Noisy-channel coding theorem

Topic | v1 | created by janarez |

In information theory, the noisy-channel coding theorem (sometimes Shannon's theorem or Shannon's limit), establishes that for any given degree of noise contamination of a communication channel, it is possible to communicate discrete data (digital information) nearly error-free up to a computable maximum rate through the channel. This result was presented by Claude Shannon in 1948 and was based in part on earlier work and ideas of Harry Nyquist and Ralph Hartley. This founded the modern discipline of information theory.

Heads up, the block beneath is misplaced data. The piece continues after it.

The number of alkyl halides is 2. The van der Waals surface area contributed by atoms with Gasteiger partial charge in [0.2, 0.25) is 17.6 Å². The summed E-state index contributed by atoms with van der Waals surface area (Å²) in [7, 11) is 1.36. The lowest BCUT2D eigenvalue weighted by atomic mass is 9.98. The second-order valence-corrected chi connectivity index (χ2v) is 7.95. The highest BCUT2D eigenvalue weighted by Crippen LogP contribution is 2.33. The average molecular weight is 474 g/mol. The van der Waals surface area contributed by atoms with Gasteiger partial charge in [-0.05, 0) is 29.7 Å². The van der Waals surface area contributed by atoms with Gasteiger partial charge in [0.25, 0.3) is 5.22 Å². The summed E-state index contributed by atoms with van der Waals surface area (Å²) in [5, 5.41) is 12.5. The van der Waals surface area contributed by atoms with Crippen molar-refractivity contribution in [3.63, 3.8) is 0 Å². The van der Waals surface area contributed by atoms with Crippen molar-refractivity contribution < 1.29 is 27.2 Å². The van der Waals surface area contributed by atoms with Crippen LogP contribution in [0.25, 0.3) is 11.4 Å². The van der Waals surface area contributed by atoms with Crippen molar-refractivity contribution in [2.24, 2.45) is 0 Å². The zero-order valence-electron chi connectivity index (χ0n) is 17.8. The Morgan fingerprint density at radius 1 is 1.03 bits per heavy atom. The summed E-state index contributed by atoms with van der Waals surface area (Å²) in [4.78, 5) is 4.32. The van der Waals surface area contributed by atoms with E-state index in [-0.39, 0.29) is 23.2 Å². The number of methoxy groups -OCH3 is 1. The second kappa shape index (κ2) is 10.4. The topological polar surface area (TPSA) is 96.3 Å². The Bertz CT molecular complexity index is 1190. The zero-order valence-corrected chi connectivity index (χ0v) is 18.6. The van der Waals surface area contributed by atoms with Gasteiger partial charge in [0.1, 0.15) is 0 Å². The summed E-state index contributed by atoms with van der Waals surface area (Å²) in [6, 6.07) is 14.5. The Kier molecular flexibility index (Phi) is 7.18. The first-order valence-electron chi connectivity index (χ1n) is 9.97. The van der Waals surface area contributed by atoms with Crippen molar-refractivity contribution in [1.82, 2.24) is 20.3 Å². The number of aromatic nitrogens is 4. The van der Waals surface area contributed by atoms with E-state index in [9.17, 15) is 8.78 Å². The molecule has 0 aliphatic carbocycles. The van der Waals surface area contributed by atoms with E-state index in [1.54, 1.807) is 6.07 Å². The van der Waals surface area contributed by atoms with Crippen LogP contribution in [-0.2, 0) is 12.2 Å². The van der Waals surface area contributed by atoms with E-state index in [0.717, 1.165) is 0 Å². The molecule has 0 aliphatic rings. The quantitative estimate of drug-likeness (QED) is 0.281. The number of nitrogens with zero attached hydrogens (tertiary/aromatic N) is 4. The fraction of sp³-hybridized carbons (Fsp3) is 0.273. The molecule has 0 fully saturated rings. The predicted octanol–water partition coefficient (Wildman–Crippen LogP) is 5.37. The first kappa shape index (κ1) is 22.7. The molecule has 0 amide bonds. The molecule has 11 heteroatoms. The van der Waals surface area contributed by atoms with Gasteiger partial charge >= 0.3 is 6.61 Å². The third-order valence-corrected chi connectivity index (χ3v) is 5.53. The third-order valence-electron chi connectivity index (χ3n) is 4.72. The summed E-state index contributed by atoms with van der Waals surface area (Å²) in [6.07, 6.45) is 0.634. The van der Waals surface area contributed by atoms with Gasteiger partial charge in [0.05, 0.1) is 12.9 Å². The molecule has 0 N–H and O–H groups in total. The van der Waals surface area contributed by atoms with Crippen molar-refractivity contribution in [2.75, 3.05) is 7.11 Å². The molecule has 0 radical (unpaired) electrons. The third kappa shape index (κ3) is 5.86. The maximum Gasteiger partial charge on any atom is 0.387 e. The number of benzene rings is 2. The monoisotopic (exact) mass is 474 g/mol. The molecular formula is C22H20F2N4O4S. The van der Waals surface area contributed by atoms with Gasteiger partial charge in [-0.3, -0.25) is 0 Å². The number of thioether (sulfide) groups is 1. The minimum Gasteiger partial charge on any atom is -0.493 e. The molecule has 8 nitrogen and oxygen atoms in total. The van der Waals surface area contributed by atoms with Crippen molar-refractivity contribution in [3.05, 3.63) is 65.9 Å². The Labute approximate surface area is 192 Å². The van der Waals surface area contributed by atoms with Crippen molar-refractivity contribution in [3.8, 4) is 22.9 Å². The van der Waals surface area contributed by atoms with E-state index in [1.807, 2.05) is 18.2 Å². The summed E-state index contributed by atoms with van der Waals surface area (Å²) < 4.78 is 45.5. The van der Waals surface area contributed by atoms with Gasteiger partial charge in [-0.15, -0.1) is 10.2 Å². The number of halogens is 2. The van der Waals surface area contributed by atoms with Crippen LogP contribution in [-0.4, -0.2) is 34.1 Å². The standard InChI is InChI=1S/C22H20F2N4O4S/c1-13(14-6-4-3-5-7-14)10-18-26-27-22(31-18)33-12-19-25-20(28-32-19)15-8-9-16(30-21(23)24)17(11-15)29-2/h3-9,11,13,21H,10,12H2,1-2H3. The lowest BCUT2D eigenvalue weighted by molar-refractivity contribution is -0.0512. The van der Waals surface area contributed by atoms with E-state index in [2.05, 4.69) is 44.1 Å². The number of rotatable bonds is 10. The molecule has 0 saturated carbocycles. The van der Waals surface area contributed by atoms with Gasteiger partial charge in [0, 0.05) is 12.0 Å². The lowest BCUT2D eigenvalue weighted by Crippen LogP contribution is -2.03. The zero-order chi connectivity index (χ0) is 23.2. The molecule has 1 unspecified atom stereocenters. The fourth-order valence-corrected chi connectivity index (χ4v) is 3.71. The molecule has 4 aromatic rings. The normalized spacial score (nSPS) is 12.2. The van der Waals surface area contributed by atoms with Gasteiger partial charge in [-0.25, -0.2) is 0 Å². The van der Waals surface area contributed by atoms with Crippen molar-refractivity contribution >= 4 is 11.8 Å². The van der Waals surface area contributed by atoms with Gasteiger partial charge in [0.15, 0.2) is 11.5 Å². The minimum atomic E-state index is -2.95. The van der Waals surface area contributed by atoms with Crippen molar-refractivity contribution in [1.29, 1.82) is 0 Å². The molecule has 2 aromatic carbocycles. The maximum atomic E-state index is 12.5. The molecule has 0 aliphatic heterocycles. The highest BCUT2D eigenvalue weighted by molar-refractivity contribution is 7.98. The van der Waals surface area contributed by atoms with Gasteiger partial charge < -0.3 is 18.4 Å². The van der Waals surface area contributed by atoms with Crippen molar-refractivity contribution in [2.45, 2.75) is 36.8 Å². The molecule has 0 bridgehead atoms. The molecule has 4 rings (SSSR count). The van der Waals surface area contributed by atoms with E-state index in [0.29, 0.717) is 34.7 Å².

subtopic of Data compression

In signal processing, data compression, source coding, or bit-rate reduction is the process of encodi...

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treated in Shannon’s Noisy Coding Theorem

Suppose that we have some information that we want to transmit over a noisy channel. Nowadays, this h...